Well, that's not the theme of today's post, but OK: of course there is nothing wrong with a blog just being an online photo album. But it's setting the high jump bar pretty low. Why miss the opportunity to do something more?
Jim and Gayle said…
I started our blog as a joke and a diary for us and our friends who kept emailing asking where we were. We still use it when we need to "remember" something about the place. Gayle took over the writing as I just wasn't posting enough according to her.

So, we take the photos as a reminder of what we saw and what impressed us. I don't believe that we ever gave a thought to what some reader might be thinking about full timing in an RV and in the blogs that I have read very few have that agenda.

In my view we are all just killing time till we are dead so what difference does it make how we spend that time as long as we aren't hurting anyone. For the most part little that we do will make an important impact on anyone else.

We could talk about important topics like...

XXXXX said…
Well said, Jim. Bravo.
"Just killing time until we are dead..." Geesh, Jim. We are the first generation that had a chance to communicate like this on the internet, and perhaps we are the last due to controls and regulations. This should be seen as a precious opportunity for saying something more important than, "Wow, dude, awesome pix of that sunset!"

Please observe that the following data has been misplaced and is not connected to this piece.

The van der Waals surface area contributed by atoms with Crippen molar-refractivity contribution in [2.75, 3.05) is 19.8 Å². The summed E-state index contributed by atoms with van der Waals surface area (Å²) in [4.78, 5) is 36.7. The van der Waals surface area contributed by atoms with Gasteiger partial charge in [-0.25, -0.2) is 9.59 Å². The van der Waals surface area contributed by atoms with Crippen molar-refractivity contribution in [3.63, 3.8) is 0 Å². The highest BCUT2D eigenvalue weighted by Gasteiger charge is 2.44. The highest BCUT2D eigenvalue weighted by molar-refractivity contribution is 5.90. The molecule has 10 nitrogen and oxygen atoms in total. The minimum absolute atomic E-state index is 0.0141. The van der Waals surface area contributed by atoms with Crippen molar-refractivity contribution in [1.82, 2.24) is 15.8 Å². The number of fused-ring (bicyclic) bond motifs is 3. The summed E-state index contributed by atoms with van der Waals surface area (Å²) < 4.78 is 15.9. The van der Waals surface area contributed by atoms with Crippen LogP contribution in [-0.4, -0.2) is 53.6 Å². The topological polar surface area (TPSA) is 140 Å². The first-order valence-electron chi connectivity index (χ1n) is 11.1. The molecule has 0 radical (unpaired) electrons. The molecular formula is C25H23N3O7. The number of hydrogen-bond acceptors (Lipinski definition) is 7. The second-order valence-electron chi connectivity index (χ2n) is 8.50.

Jim and Gayle said…
There are times when I would love to engage in "discussions of important topics". That said, as we all know we can't talk about religion and politics without it being likely to offend.

Moreover, I have found most folks poorly informed but will nevertheless hold strong beliefs based on little or no information and who are unwilling to take the time to become informed.

I enjoy a meaningful discussion but seldom find people who will engage and when they do, should you express an idea that violates their own fervently held beliefs wind up turning nasty or disliking you.

In my view, our problem in part is what I call our tribal mentality. I enjoyed this article recently.

So, what will it be religion or politics, but, then again, they are so intertwined we can safely combine them. You go first.

Anonymous said…
Well, Boonie, you have given me an idea. I've communicated with several of my readers over the past few years as they moved from dreaming to making their dream reality. I should ask my readers to let me know how my blog has influenced them and whether they took action or are still thinking about it.

Whatever the case, I like the Amazon income!
Yes, it is virtually impossible to discuss religion or politics without irritating the "other side." But there is one thing that CAN be discussed without offense: talk about the premise of their argument. That does NOT mean 'convince them that their premise is wrong.' It just means to make the premise explicit rather than implicit, which it usually is.